The perils of forcing your creative voice

Ahh, the Artist’s Voice. The illusive ‘brand’ that makes your work recognisable and valuable.

Inexperienced creatives often worry about finding their voice. I see it all the time with my clients and on social media threads. Cries for help that say:

  • “Should I restrict my colour palette?”
  • “I don’t know whether to pursue digital illustration or watercolour”
  • “I studied Fine Art, can I really call myself an Illustrator?”
  • “Will anyone want to hear what I have to say even though I am self-taught?”

In our quest to define our voice, our brand and to ‘get it right’, we box up our curiosity for fear that it leads us astray and dilutes our message. Instead, we rely on analysis, opinion of others and vanity metrics like followers or hearts on our social feed to determine what we should create.

We think finding our voice will set us free. But, we treat it like a creative cage: a constraint that defines the boundaries of what we’re allowed to make, what materials and colours we’re allowed to use and what subjects we’re allowed to talk about.

Constraints can be a really useful creative tool – but they’re not the best way to find your voice.

If you truely want creative freedom, keep reading.

There’s an easier way to find your voice and it’s a hell of a lot more fun.


The Perils of Forcing Your Creative Voice.

Use your curiosity like a gold pan.

At first, throw everything in. Nothing is off limits. Rocks, dirt, gold: it’s all just jumbled together. As you shake it up, the dirt starts to float to the top and you can skim it off.

You see what I’m saying? You try lots of things and each time you ask yourself: “Did I like that? Was that fun? Am I interested in learning more about this?” If the answer is no, skim it off. If you answer ‘yes’, keep it in the pan.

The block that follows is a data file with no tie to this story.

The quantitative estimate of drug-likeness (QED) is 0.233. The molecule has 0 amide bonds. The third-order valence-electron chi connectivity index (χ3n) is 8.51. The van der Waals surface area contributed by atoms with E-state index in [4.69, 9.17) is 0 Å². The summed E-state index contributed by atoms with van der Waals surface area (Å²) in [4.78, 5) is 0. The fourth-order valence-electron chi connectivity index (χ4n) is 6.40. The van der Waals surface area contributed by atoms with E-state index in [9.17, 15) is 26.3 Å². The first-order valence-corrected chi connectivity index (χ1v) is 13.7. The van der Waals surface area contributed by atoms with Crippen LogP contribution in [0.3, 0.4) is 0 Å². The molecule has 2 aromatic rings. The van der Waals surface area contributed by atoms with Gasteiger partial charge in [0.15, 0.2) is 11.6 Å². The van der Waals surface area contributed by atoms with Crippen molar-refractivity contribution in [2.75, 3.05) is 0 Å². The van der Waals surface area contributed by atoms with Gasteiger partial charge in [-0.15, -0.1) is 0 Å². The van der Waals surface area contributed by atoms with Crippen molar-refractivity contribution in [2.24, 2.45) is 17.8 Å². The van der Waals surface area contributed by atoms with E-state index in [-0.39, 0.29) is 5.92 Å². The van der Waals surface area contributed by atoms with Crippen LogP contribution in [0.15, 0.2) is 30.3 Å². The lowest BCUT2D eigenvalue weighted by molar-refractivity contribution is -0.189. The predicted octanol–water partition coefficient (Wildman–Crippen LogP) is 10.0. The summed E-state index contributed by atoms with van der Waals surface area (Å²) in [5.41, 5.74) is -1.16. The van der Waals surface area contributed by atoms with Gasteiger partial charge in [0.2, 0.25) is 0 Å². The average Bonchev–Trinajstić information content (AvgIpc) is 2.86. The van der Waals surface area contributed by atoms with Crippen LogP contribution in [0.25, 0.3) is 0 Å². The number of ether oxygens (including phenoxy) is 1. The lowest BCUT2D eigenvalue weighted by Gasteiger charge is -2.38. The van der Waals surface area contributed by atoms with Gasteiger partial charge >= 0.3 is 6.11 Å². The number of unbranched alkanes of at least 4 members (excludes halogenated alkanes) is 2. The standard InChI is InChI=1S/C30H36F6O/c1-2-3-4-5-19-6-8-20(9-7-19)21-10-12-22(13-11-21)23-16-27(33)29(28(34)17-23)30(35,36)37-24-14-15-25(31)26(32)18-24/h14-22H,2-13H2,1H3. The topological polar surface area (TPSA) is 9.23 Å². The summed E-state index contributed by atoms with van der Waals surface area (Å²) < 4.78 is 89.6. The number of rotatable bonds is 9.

We shake a little more and skim the rocks out while the gold sinks to the bottom.

Once we’ve been through this process, shaking and skimming, we can see with clarity the treasure that remains.

As you sift through your interests (broad at first), you will start to notice common themes: subjects you like to learn about, mediums you like to use, people you like to work with. These are precious clues to help you develop a point of view and an artistic personality that is uniquely your own.


The temptation is to try to make diamonds instead of mining for gold.

Diamonds form under extreme temperature and pressure.

You’re exposed to creative expression and you think, “I’ve got the material of a diamond here.” You might start to lump pressure on yourself. You hold yourself to a high standard, the get it perfect, to figure it out, to commit already. You scold yourself for falling behind, for not knowing with certainty what you’re passionate about because you haven’t tried many things yet. You compare yourself to others.

Underneath, you hope this pressure and hard work is enough to turn your carbon into a diamond.

The problem is that creativity is not geology. It’s better to learn how to mine for treasure, than to try to force it out of the first stuff you find.

I talk about this a lot because it’s important: judgement, comparison and pressure stop creative thinking.

When you judge yourself, you activate the executive centre in your brain, the part that stops you behaving like a fool at parties. You inhibit your ability to take risks and become hyper-vigilant. It’s basically like inviting the nervous Mum inside your brain to the party and she keeps reminding you to do your chores and mind your manners. Meanwhile, you turn down the volume of sensory information and associations – the parts of your brain important for spontaneous creative insight and free-flowing thought.

There is no shortcut, so you might as well stop beating yourself up and embrace the process.


Mining for gold is messy.

You may not strike gold at first.

You might mine through topic after topic, try medium after medium. Sometimes, you might mine in a completely different location just to see what comes up. 

The beginning is a bit messy.

You will make mistakes. You will get dirty. And that’s part of the fun.